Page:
There are a lot of reasons why people join churches. Some are born as part of a church with family ties dating back to its founding. They were baptized, confirmed, and married in that church and consider themselves lifelong members. They may not attend often but they have an idea that some pastor serving that church will bury them when they die. Some come to a church because of marriage. They marry a person who is part of a church and adopt that church as their home church because of the ties they have through marriage. Some actually choose a church. They have done their share of "church shopping" and finally found a church that they feel comfortable with and enjoy attending. All of these are part of most local churches.
The puzzling thing about church membership to many pastors is why some who are part of the local church due to all the reasons stated above decide to intentionally separate themselves from the life of the community of faith. Some members simply choose to not attend worship services or go to church events. They become inactive members by their lack of participation. Others may have been hurt by someone in the community of faith and rather than talk to the offender and try to find forgiveness and healing they just stop attending. Still others find a multitude or reasons to do other things, considering themselves to be "active" members even though they rarely attend. These members show up for funerals and weddings and the occasional baptism, but not much more.
So, why do people intentionally separate themselves from the very thing in their lives that will give them strength when difficult times come? When people find themselves ill or experiencing the death of a loved one or they have lost a job and do not know that the future may hold for them, where do they turn? If they have distanced themselves from the Christian community, then they rarely return when circumstances bring them distress. A few do find their way to the church during times of stress, but most who have become independent from the church just muddle through and try to make it on their own. The pastor may hear about their circumstances from others in the church who know them but they will usually not share what is happening in their lives with the pastor.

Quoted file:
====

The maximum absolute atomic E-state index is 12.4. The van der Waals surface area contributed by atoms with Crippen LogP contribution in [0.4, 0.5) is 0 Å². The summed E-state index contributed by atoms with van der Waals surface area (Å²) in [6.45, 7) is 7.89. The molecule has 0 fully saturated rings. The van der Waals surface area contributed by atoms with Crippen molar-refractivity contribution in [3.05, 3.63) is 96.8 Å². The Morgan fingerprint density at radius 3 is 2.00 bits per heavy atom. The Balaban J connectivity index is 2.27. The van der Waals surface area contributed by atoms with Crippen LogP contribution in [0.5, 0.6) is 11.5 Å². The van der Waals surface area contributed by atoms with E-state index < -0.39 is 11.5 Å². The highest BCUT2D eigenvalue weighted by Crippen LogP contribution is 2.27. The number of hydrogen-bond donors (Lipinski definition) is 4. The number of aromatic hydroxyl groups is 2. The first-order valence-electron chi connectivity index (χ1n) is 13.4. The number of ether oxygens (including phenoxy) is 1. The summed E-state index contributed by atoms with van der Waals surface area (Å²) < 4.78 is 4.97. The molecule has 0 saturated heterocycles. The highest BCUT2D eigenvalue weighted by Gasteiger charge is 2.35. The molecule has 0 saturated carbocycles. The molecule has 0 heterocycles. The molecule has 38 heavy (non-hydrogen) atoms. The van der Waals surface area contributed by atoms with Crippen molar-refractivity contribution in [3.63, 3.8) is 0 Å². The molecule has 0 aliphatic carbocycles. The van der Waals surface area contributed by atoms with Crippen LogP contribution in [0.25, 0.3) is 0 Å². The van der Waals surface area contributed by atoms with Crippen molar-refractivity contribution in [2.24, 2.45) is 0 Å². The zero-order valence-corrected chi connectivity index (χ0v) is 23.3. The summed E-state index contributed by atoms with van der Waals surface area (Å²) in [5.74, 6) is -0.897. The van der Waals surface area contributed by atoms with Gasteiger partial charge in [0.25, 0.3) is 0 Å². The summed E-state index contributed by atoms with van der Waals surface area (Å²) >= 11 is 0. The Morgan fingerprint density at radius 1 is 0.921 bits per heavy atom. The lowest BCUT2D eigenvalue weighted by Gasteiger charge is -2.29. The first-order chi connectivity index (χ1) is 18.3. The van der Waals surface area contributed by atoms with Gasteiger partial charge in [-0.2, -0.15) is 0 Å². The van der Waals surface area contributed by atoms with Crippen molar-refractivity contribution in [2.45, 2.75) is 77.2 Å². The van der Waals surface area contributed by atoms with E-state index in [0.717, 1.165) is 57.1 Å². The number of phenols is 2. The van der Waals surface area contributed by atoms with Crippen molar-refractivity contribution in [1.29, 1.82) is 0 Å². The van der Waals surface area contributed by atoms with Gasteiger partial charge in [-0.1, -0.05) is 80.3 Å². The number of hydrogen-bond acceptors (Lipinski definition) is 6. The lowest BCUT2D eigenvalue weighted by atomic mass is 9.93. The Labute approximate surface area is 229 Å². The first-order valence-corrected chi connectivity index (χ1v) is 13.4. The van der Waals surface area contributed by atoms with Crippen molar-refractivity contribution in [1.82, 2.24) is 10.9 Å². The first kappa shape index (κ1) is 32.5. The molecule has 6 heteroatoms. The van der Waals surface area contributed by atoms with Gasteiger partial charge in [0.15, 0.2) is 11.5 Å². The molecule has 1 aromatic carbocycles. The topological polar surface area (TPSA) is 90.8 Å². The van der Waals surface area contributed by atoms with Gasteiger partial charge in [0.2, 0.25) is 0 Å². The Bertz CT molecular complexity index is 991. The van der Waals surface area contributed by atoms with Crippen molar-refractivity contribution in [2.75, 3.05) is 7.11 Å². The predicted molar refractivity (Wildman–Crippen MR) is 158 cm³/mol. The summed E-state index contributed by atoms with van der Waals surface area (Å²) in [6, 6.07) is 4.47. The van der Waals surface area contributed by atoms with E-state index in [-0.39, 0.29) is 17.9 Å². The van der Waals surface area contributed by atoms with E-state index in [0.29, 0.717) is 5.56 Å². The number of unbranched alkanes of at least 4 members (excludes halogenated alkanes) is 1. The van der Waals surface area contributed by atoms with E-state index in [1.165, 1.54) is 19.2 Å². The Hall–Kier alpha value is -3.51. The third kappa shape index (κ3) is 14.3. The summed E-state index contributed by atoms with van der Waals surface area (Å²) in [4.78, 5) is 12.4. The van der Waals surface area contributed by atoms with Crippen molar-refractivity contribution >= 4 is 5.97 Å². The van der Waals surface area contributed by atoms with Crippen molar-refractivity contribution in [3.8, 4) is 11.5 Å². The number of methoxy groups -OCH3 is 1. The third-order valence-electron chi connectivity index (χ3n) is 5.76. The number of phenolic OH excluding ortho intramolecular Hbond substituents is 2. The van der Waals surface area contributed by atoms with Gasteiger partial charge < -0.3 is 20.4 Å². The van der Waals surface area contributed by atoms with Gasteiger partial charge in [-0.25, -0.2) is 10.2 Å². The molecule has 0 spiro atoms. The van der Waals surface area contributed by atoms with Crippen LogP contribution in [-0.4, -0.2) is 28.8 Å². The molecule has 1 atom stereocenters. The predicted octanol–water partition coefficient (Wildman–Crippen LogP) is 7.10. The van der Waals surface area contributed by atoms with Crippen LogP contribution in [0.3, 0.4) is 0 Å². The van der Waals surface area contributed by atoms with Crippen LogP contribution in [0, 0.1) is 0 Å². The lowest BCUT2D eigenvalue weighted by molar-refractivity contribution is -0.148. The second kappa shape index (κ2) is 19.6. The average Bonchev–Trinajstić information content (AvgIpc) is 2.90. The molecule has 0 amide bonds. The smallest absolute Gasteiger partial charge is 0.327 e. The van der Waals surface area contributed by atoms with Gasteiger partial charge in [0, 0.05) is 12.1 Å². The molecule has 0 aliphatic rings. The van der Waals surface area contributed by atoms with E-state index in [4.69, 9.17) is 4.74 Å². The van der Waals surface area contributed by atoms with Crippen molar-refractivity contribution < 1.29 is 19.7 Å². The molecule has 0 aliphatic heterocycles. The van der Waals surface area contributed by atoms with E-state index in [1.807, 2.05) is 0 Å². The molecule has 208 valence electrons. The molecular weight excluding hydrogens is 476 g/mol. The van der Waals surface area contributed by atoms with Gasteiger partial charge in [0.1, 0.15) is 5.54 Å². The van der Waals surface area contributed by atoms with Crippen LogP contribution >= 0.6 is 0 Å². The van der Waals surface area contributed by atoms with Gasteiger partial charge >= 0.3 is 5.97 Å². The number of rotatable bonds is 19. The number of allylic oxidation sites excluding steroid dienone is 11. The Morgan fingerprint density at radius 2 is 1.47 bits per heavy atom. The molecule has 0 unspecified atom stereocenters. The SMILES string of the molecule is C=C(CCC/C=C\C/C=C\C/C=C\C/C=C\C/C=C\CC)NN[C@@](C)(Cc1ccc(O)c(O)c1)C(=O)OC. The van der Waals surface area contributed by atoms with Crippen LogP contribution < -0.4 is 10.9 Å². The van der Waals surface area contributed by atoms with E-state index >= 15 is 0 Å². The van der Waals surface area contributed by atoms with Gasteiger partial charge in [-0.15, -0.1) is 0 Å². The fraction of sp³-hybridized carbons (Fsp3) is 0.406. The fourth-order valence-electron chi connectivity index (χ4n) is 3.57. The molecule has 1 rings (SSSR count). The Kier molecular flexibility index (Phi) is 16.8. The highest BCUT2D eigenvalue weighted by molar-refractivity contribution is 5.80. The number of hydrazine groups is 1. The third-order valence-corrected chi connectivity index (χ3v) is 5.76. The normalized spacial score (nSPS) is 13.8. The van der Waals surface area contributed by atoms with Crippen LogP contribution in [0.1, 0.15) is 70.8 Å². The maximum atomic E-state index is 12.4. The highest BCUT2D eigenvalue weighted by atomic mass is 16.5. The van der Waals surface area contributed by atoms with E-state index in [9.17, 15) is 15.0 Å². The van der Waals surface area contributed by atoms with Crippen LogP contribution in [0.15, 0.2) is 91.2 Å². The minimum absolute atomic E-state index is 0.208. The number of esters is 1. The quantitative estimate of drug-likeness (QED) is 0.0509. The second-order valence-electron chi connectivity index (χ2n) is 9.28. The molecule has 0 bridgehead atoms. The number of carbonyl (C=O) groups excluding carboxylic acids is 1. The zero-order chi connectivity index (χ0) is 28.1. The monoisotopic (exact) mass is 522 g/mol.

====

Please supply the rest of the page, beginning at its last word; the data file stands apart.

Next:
I think about this situation in practical terms. I compare it to the need for proper nutrition in our lives. If I follow a good diet for my life, eating those things that I know will give my body strength then I will have the energy and stamina to face most of my daily challenges. If, however, I intentionally begin to not eat healthy food, either by just not eating or by eating the wrong things, such as junk food and food high in fat and sodium and calories, then my body will begin to give me signals that all is not well. I may feel weak and out of sorts and not able to cope with stressors because of my lack of nutrition.
Being an active part of a Christian community gives us strength in our spirits just as nutrition gives us strength in our bodies. When we worship regularly with the Christian community we receive spiritual food that our spirits need to grow and thrive. When we fellowship regularly with others in the Christian community, we receive strength from our interactions because we assist each other as we share our joys and sorrows together. Being an active part of a local congregation equips us with the skills and tools we need so that we can face the future unafraid because we gain confidence that God's presence will be with us at all times. We remind each other of the grace that is available through faith in God because each of us have a measure of faith to share with one another.
I need you. You need me. We need each other. When we begin to think that we do not need others and we can be the Lone Ranger in life then we will find that life will be lonely and unfulfilled. When we admit our need for fellowship, friendship, and spiritual companionship then we will find there are many just like us on their journey of life. We are not enough in our own selves. We need each other.